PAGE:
Lunchtime Briefing: Q & A with NBC Chief Jeff Zucker
Last week, NBC Universal announced some sweeping staff and budget cuts, saying it needed to reduce costs as it headed into the digital age.
This morning, I talked to NBCU topper Jeff Zucker, who's headed the network's prime-time schedule since 2000 and has since brought news, sports and cable under his wings. Each network head has their own rap in the industry: CBS honcho Les Moonves is known for being accessible to the media--or eager to see his name in print, depending on how you see him; ABC's Anne Sweeney is restrained and measured, a bit of a cipher; Zucker is by turns curt and voluble.
I had a 20-minute chat with Zucker, whom I've known for awhile, and I found him pretty forthright about his network--which is in third place in the ratings--and pragmatic about the high cost of the digital future.
Here are the highlights of our talk:
Q: Last week, you were characterized as saying that scripted programming -- comedies and dramas -- in the 8 p.m. time slot are dead, owing to high costs, and the 8 p.m. hour will be filled by cheaper shows, such as reality programs and game shows. How else will primetime change?
A: I don't think I ever said scripted programming is dead. That's a complete exaggeration. What we said was, it's clear that the cost of programming continues to escalate so we are all going to have to continue to get a grip on our costs and one of the ways you do that is a portfolio of more-expensive and less-expensive shows. You cannot discount the fact that programming costs (cast salaries, filming costs and so forth) have continued to escalate. There comes a point where you cannot fill your schedule with 22 hours (the amount of primetime each week) with very expensive, scripted programming.
Q: How will the way viewers watch TV and how and when they watch TV change in the digital age?
A: We are already seeing that with our new hit program, "Heroes." It airs Mondays at 9 p.m. and airs by 2 a.m. (the following morning) on NBC.com with advertisements. By noon the [same] day, it is available on iTunes without ads for 99 cents, and is available on [the] Sci-Fi (channel, also owned by NBCU) Friday night at 7 and Monday at 7. Four months ago, that would have been unthinkable.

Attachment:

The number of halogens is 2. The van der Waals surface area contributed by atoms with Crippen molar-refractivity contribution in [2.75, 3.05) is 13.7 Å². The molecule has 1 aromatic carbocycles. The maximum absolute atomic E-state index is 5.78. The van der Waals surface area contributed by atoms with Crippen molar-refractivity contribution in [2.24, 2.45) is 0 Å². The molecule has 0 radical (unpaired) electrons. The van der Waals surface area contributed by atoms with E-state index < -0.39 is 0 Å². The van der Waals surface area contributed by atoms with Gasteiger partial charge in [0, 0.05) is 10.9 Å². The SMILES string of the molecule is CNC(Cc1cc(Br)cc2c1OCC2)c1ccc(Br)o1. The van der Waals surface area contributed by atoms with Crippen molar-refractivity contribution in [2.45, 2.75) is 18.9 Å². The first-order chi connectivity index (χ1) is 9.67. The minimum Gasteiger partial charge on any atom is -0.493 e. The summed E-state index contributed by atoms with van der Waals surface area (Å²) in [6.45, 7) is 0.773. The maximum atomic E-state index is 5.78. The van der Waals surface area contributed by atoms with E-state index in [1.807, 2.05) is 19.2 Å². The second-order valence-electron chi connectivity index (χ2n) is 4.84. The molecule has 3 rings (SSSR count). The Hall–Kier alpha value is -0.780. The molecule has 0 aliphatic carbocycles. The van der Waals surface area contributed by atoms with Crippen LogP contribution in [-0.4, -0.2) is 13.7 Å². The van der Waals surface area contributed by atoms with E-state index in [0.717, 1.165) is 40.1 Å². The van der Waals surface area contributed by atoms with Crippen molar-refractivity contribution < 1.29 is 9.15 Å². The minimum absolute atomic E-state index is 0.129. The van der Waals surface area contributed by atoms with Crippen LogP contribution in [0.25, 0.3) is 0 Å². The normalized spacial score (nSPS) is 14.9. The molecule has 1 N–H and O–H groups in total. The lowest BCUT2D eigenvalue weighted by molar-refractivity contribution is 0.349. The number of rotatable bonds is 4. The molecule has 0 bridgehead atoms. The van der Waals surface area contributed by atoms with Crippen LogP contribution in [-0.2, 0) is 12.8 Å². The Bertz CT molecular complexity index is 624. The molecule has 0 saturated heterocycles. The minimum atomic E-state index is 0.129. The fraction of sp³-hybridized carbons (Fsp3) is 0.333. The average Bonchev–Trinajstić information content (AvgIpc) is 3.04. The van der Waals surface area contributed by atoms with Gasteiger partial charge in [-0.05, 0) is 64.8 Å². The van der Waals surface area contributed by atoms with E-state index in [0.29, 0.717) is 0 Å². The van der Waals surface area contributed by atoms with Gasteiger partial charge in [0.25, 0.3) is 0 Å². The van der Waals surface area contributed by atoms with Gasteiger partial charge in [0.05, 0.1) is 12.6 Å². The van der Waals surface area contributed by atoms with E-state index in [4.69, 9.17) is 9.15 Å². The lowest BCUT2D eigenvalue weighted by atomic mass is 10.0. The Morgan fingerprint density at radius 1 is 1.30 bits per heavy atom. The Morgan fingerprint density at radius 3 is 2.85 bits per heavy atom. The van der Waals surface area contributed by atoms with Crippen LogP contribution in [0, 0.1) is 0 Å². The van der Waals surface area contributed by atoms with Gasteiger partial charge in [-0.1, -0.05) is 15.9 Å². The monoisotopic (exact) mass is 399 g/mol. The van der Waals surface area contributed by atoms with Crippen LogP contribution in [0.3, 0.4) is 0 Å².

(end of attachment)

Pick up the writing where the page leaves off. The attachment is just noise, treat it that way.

Q: How much of the cuts announced last week were dictated by the fact the NBC is in third place in the network ratings? If you were still in first, would it have only staved off for a few years the inevitable?
A: Sometimes when you're down a little, you see things more clearly. The pressure on us from the last two years makes us see the world more clearly. The industry is undergoing tremendous change...all we're trying to do is get in front of it.
Q: One of your big hits has been "ER." But it's produced by Warner Bros., not NBC. NBC's "My Name Is Earl" is produced by 20th Century Fox. Each of those studios -- not NBC -- owns the digital rights to those shows, which dictate how and when they are available for sale on DVD and digital download. Explain for readers why they sometimes can't get the shows the want as quickly as they want because of digital rights issues and what you're doing to change that.
A: Digital rights is a big issue. If you do not own all the rights, you cannot exploit [programming] on all the platforms currently available. We have made deals with some of the studios that are not aligned with us, like Warner Bros., and will continue to experiment with others. It does point out why it is advantageous to own as much programming as possible, but that's not entirely positive: You don't want to cut yourself off from the best programming possible.
Q: The digital revenue stream is growing, but it's not enough currently to support the cost of, say, creating an expensive drama like a "CSI:," which can cost more than $2 million per episode, and putting it only on the Internet and mobile devices. Where do you see online revenue going for networks?
A: Clearly, the assumption is that more and more revenue will continue to [come from digital outlets] but I don't know it will ever be possible for any of those outlets to afford a $2 million drama.
Q: I bought an HDTV last year and I suddenly became a fan of some shows just because they're in high-def. The dirty secret about HD televisions is that shows that are NOT filmed and broadcast in HD actually look WORSE on a high-def TV than on a regular TV because the HD resolution is so good. The promise of HD is that more and more shows will be produced in HD. But with the cuts NBCU has made, and the move toward more non-scripted shows, does that mean HD-set owners will not see the increase in HD shows that we've been led to believe is coming?
A: That's a fair question. It's hard to say if viewers will be less interested in unscripted programming that's not in HD when the rest of the programming is in HD. I think it's a fair question, but I'm not overly concerned about it at this point.
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Posted by: Srikanth | October 26, 2006 3:07 PM
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